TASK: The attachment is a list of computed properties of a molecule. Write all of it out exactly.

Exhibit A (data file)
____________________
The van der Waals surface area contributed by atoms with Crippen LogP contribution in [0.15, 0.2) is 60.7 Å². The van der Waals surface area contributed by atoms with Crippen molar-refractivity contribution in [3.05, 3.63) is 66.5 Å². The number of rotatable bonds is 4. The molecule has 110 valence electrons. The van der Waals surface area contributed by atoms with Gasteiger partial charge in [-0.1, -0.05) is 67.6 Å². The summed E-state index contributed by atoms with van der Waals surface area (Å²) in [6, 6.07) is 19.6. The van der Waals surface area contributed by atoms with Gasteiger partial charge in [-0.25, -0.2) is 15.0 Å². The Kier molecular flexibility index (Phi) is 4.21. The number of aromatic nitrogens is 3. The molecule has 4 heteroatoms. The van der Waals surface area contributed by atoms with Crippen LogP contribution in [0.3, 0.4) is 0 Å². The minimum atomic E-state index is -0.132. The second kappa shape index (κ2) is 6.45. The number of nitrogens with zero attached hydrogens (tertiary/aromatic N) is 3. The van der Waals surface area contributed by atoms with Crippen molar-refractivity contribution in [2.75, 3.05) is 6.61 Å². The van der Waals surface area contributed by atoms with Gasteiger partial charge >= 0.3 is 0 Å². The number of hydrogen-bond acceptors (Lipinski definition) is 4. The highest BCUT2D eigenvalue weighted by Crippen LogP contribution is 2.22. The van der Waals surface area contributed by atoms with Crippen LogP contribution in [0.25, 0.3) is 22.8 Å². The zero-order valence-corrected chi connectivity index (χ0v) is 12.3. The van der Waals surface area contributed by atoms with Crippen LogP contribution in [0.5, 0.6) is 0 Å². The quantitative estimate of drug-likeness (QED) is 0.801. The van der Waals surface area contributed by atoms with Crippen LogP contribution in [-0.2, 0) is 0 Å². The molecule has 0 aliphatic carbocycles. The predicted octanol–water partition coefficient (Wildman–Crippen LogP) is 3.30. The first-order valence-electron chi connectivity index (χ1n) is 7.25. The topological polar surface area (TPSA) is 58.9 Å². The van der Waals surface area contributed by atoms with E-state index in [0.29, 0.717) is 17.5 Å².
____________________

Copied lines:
The van der Waals surface area contributed by atoms with Crippen LogP contribution in [0.15, 0.2) is 60.7 Å². The van der Waals surface area contributed by atoms with Crippen molar-refractivity contribution in [3.05, 3.63) is 66.5 Å². The number of rotatable bonds is 4. The molecule has 110 valence electrons. The van der Waals surface area contributed by atoms with Gasteiger partial charge in [-0.1, -0.05) is 67.6 Å². The summed E-state index contributed by atoms with van der Waals surface area (Å²) in [6, 6.07) is 19.6. The van der Waals surface area contributed by atoms with Gasteiger partial charge in [-0.25, -0.2) is 15.0 Å². The Kier molecular flexibility index (Phi) is 4.21. The number of aromatic nitrogens is 3. The molecule has 4 heteroatoms. The van der Waals surface area contributed by atoms with Crippen LogP contribution in [0.3, 0.4) is 0 Å². The minimum atomic E-state index is -0.132. The second kappa shape index (κ2) is 6.45. The number of nitrogens with zero attached hydrogens (tertiary/aromatic N) is 3. The van der Waals surface area contributed by atoms with Crippen molar-refractivity contribution in [2.75, 3.05) is 6.61 Å². The van der Waals surface area contributed by atoms with Gasteiger partial charge >= 0.3 is 0 Å². The number of hydrogen-bond acceptors (Lipinski definition) is 4. The highest BCUT2D eigenvalue weighted by Crippen LogP contribution is 2.22. The van der Waals surface area contributed by atoms with Crippen LogP contribution in [0.25, 0.3) is 22.8 Å². The zero-order valence-corrected chi connectivity index (χ0v) is 12.3. The van der Waals surface area contributed by atoms with Crippen LogP contribution in [0.5, 0.6) is 0 Å². The quantitative estimate of drug-likeness (QED) is 0.801. The van der Waals surface area contributed by atoms with Crippen LogP contribution in [-0.2, 0) is 0 Å². The molecule has 0 aliphatic carbocycles. The predicted octanol–water partition coefficient (Wildman–Crippen LogP) is 3.30. The first-order valence-electron chi connectivity index (χ1n) is 7.25. The topological polar surface area (TPSA) is 58.9 Å². The van der Waals surface area contributed by atoms with E-state index in [0.29, 0.717) is 17.5 Å².